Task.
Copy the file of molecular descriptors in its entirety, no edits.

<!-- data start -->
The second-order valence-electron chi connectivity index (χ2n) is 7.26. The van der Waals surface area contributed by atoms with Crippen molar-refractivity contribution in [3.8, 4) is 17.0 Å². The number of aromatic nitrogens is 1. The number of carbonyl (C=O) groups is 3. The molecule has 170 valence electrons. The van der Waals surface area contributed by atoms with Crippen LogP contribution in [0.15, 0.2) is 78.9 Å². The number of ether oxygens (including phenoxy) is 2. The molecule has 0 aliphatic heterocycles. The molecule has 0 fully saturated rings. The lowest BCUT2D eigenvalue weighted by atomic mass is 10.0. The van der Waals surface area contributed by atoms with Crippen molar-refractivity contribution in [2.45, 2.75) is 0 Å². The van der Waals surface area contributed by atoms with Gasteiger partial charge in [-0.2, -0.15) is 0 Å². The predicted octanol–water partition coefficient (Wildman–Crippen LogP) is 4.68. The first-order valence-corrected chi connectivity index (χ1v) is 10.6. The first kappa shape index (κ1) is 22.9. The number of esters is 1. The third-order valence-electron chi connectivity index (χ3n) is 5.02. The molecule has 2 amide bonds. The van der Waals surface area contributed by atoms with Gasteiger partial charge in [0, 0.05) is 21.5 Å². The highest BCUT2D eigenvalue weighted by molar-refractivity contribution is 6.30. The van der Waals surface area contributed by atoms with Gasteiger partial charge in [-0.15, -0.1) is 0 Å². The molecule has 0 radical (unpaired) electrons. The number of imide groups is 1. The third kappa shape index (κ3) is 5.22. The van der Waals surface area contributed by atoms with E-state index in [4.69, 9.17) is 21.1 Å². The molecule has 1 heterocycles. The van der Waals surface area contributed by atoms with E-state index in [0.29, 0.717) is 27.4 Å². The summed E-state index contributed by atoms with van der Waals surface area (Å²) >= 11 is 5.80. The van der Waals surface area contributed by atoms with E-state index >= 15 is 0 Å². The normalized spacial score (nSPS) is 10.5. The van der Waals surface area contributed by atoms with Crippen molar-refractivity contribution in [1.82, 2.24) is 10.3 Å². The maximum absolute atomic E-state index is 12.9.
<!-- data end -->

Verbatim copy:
The second-order valence-electron chi connectivity index (χ2n) is 7.26. The van der Waals surface area contributed by atoms with Crippen molar-refractivity contribution in [3.8, 4) is 17.0 Å². The number of aromatic nitrogens is 1. The number of carbonyl (C=O) groups is 3. The molecule has 170 valence electrons. The van der Waals surface area contributed by atoms with Crippen LogP contribution in [0.15, 0.2) is 78.9 Å². The number of ether oxygens (including phenoxy) is 2. The molecule has 0 aliphatic heterocycles. The molecule has 0 fully saturated rings. The lowest BCUT2D eigenvalue weighted by atomic mass is 10.0. The van der Waals surface area contributed by atoms with Crippen molar-refractivity contribution in [2.45, 2.75) is 0 Å². The van der Waals surface area contributed by atoms with Gasteiger partial charge in [-0.2, -0.15) is 0 Å². The predicted octanol–water partition coefficient (Wildman–Crippen LogP) is 4.68. The first-order valence-corrected chi connectivity index (χ1v) is 10.6. The first kappa shape index (κ1) is 22.9. The number of esters is 1. The third-order valence-electron chi connectivity index (χ3n) is 5.02. The molecule has 2 amide bonds. The van der Waals surface area contributed by atoms with Gasteiger partial charge in [0, 0.05) is 21.5 Å². The highest BCUT2D eigenvalue weighted by molar-refractivity contribution is 6.30. The van der Waals surface area contributed by atoms with Gasteiger partial charge in [-0.15, -0.1) is 0 Å². The molecule has 0 radical (unpaired) electrons. The number of imide groups is 1. The third kappa shape index (κ3) is 5.22. The van der Waals surface area contributed by atoms with E-state index in [4.69, 9.17) is 21.1 Å². The molecule has 1 heterocycles. The van der Waals surface area contributed by atoms with E-state index in [0.29, 0.717) is 27.4 Å². The summed E-state index contributed by atoms with van der Waals surface area (Å²) >= 11 is 5.80. The van der Waals surface area contributed by atoms with E-state index >= 15 is 0 Å². The normalized spacial score (nSPS) is 10.5. The van der Waals surface area contributed by atoms with Crippen molar-refractivity contribution in [1.82, 2.24) is 10.3 Å². The maximum absolute atomic E-state index is 12.9.